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Dear Body, I’m breaking up with you

There are many things you can forgive your body for, but there are moments, relationships, days in life you miss which you will never get back, unforgettable, unforgivable events you are denied in the face of disability. My body is broken, and she continues to break my heart.

This is how those of us with chronic diseases struggle so deeply to have “self love.” Trapped inside bodies that attack us, and hearts which shoulder the guilt of our loved one’s pain from the hurt our illnesses have caused- child, love thyself. Love your abuser. Forgive the one which harms those you love the most. Forgive, forgive, forgive….

Body, you have taken my choices from me all of my adult life. Body, you are the abusive relationship I have never been able to flee. Body, you have stolen my health, my career, fun, freedom… my dreams. No permission was granted to you, yet you take all you touch. You are a jealous, volatile disease, and you only care about your own needs. I have suffered abuse and trauma at the hands of doctors on your account, though, you still batter me without compassion. I’ve been abandoned and made to feel worthless, INVISIBLE because of you body; I’ve had enough of your games!

Body, I break up with you. Sorry, not sorry.

I tear you from my soul and leave you. I will still care for you, because I am obligated. I am bound to you in ways I cannot choose, but I will no longer adore you. I will not call you my own. We are committed to one another, but I turn my back to you, body. From here on out, you will be “Body” and I will go forward being Me. 

This is my self love. This is my self compassion. This is my choice.

I rage against your victimization. Your assault on my essence is over. I choose to make my life despite you, in spite of you! 

I choose, I choose, I choose.

My flesh and bone surrenders, but my spirit rises up! Your reign, your emotional and psychological torture is over. Call it dissociation, call it compartmentalizing, call it what you will- it IS a detachment, and it is necessary.

I sign the papers and I box up your things. You can live in the basement and I will now and forevermore preside upstairs, in charge of THIS HOUSE.

Sign here X  _________________

Please support Rare Disease Day on February 29th. www.rarediseaseday.us

Disability Won’t Take my Passions Away

If you have a passion for something that you can no longer do because of physical impairment, do you truly stop loving it? Then why do we say: “I used to love to…”?

This is one of the most heart-wrenching parts in coming to terms with disability. When you go to say or write the thing you’ve always loved to do, and you realize it is suddenly in past tense. It doesn’t stop twinging your heart each and every time you have to say that you USED to love hiking or taking long road trips. But you come to terms with saying it in past tense. I did. Reluctantly, my old life of passions and dreams were exchanged for my new life of “used to love” and “always enjoyed”. One by one, I locked away those pieces of myself I no longer had physical access to.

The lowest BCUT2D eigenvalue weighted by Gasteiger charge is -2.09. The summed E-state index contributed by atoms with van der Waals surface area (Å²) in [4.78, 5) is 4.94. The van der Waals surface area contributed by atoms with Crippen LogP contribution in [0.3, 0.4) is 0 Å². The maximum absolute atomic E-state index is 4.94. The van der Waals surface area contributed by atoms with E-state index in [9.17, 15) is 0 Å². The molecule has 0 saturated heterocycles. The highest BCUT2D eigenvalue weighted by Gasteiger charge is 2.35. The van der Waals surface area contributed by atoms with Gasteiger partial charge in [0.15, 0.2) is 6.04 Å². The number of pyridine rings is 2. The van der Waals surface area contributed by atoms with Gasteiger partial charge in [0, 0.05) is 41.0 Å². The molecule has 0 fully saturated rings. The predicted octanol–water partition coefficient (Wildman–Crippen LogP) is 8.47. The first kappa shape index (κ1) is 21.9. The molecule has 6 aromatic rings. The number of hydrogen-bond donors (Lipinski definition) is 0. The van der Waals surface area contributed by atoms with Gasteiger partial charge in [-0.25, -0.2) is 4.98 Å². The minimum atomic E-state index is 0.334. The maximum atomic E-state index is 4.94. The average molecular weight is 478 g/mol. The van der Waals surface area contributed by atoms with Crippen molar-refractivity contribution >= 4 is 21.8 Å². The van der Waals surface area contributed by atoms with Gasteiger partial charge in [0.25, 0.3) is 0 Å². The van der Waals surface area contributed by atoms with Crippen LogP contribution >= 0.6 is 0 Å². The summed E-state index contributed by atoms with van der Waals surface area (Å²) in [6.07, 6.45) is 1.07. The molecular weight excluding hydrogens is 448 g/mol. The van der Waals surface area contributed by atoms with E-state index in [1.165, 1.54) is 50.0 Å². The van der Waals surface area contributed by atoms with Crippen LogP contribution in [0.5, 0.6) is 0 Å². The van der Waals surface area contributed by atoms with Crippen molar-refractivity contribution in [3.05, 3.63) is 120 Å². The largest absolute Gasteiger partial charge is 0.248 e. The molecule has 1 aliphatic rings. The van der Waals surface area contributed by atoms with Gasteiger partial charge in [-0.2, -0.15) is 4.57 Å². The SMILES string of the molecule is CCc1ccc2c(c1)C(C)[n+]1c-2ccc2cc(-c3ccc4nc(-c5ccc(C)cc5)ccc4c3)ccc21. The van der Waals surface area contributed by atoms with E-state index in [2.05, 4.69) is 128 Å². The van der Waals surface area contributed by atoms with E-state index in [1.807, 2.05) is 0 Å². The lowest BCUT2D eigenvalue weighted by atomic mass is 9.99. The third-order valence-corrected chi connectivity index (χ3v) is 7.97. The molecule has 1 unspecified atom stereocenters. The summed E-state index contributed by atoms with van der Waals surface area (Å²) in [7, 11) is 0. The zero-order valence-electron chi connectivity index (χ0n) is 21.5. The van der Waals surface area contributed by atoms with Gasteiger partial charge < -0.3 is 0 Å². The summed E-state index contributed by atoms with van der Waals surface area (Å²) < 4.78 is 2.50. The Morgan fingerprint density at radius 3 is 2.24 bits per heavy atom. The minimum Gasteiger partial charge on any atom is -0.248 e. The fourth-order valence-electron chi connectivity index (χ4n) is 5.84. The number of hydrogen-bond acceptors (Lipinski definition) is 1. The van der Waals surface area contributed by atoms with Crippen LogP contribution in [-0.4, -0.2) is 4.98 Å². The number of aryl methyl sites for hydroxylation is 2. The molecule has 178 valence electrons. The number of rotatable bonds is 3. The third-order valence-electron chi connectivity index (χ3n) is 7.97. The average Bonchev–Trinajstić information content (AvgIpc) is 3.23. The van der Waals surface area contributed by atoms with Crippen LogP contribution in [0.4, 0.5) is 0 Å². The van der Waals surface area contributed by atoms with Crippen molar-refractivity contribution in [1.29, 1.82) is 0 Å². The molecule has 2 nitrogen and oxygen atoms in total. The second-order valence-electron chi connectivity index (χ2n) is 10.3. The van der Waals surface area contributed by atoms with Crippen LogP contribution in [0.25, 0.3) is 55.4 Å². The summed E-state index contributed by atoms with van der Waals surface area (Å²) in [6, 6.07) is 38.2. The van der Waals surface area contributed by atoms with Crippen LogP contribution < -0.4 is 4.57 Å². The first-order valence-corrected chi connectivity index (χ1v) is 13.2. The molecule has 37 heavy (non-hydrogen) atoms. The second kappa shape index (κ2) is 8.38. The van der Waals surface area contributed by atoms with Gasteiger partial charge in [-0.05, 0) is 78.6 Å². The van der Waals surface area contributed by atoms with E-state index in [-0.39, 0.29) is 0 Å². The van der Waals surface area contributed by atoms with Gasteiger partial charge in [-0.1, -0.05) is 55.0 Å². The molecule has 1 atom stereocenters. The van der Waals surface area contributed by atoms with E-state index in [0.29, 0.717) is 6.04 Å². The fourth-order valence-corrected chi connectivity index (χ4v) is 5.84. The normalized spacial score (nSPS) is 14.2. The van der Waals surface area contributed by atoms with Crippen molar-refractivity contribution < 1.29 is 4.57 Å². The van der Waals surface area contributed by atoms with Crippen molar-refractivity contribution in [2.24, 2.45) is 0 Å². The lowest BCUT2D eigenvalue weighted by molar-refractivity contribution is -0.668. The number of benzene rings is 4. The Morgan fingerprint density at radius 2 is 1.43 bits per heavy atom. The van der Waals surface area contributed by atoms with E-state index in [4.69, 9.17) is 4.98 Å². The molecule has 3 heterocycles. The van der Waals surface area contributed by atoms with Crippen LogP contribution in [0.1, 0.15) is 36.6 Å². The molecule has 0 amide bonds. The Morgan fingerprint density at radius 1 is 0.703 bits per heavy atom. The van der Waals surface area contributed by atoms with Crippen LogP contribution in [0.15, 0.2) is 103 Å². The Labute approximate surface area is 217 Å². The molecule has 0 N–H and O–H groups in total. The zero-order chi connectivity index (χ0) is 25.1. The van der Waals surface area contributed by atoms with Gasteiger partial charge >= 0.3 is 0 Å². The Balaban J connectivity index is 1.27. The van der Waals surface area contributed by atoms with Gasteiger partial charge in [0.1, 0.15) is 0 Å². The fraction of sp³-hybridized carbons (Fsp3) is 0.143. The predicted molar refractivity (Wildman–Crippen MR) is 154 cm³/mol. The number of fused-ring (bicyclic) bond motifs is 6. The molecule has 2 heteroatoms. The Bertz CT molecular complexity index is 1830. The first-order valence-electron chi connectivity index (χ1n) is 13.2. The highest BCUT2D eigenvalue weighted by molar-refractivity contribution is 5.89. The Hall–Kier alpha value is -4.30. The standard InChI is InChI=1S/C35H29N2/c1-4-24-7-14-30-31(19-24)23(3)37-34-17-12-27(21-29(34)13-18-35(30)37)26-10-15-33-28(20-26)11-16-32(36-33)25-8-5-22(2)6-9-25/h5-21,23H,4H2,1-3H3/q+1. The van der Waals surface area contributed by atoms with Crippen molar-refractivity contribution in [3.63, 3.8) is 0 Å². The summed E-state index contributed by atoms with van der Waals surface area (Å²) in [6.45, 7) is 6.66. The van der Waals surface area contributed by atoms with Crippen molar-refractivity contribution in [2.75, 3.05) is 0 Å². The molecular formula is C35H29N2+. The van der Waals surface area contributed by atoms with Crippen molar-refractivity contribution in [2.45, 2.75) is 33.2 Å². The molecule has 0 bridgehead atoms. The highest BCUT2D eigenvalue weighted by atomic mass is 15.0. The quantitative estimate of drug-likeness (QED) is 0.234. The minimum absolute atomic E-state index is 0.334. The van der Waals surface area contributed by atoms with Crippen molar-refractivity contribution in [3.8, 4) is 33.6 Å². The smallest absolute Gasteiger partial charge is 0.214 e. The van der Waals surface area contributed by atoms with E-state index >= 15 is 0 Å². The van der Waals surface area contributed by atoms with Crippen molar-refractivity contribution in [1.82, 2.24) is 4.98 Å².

Then, a few years ago, my health became much worse. I went from moderately mobile with chronic pain to bed bound with a variety of chronic illnesses and chronic pain conditions. Now, I’ve found myself cutting out all of the rest of life’s pleasures from the list of things I love. How can I say, “I used to love music” or “I used to enjoy singing” or “cooking used to be one of my passions”  when these are all lies!

The truth is, I am still passionate about all of these things! Just because I cannot participate in them actively, does not mean the joy has not remained. In fact, when my brain condition and ongoing migraine becomes insufferable, even with no sound tolerable, getting lost into a silent song within myself has at times been my only reprieve from the unrelenting pain. My instruments now live in cases in shelves above my bed, or tucked away in closets. My voice has not echoed against the wall in song for years, but every day an instrument plays… A song cries out loudly inside of me. A different arrangement every single day, melodies no one hears but myself- and this music will not stop just because my ears cannot tolerate sound! No pain, no disability, no illness or mental destruction can take that music away from me.

Just because parts of my flesh weaken, and I am forced to make adjustments and accommodations to that- doesn’t mean that my passions and loves should crumble along with my flesh. There is nothing wrong with how much I desire. I refuse to shut parts of myself off just because I might FEEL more to live with passion.